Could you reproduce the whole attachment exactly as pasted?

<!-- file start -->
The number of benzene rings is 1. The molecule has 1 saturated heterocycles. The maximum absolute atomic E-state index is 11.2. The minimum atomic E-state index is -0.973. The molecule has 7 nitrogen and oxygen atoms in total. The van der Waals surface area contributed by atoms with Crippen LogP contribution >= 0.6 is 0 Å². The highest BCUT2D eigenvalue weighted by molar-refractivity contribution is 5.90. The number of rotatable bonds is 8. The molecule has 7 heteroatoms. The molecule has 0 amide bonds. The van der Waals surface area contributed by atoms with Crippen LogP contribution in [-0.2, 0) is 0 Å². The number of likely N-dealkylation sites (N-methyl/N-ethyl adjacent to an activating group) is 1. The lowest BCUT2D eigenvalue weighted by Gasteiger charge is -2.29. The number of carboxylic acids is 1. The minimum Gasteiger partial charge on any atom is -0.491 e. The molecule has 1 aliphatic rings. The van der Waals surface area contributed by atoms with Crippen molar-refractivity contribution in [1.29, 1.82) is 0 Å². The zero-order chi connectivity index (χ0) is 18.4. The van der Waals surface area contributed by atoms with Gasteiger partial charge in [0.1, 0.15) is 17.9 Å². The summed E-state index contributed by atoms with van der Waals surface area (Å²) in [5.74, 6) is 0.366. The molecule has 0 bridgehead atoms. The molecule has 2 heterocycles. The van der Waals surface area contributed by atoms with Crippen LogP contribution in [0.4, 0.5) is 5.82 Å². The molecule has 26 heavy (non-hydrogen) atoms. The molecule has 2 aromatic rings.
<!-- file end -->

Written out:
The number of benzene rings is 1. The molecule has 1 saturated heterocycles. The maximum absolute atomic E-state index is 11.2. The minimum atomic E-state index is -0.973. The molecule has 7 nitrogen and oxygen atoms in total. The van der Waals surface area contributed by atoms with Crippen LogP contribution >= 0.6 is 0 Å². The highest BCUT2D eigenvalue weighted by molar-refractivity contribution is 5.90. The number of rotatable bonds is 8. The molecule has 7 heteroatoms. The molecule has 0 amide bonds. The van der Waals surface area contributed by atoms with Crippen LogP contribution in [-0.2, 0) is 0 Å². The number of likely N-dealkylation sites (N-methyl/N-ethyl adjacent to an activating group) is 1. The lowest BCUT2D eigenvalue weighted by Gasteiger charge is -2.29. The number of carboxylic acids is 1. The minimum Gasteiger partial charge on any atom is -0.491 e. The molecule has 1 aliphatic rings. The van der Waals surface area contributed by atoms with Crippen molar-refractivity contribution in [1.29, 1.82) is 0 Å². The zero-order chi connectivity index (χ0) is 18.4. The van der Waals surface area contributed by atoms with Gasteiger partial charge in [0.1, 0.15) is 17.9 Å². The summed E-state index contributed by atoms with van der Waals surface area (Å²) in [5.74, 6) is 0.366. The molecule has 0 bridgehead atoms. The molecule has 2 heterocycles. The van der Waals surface area contributed by atoms with Crippen LogP contribution in [0.4, 0.5) is 5.82 Å². The molecule has 26 heavy (non-hydrogen) atoms. The molecule has 2 aromatic rings.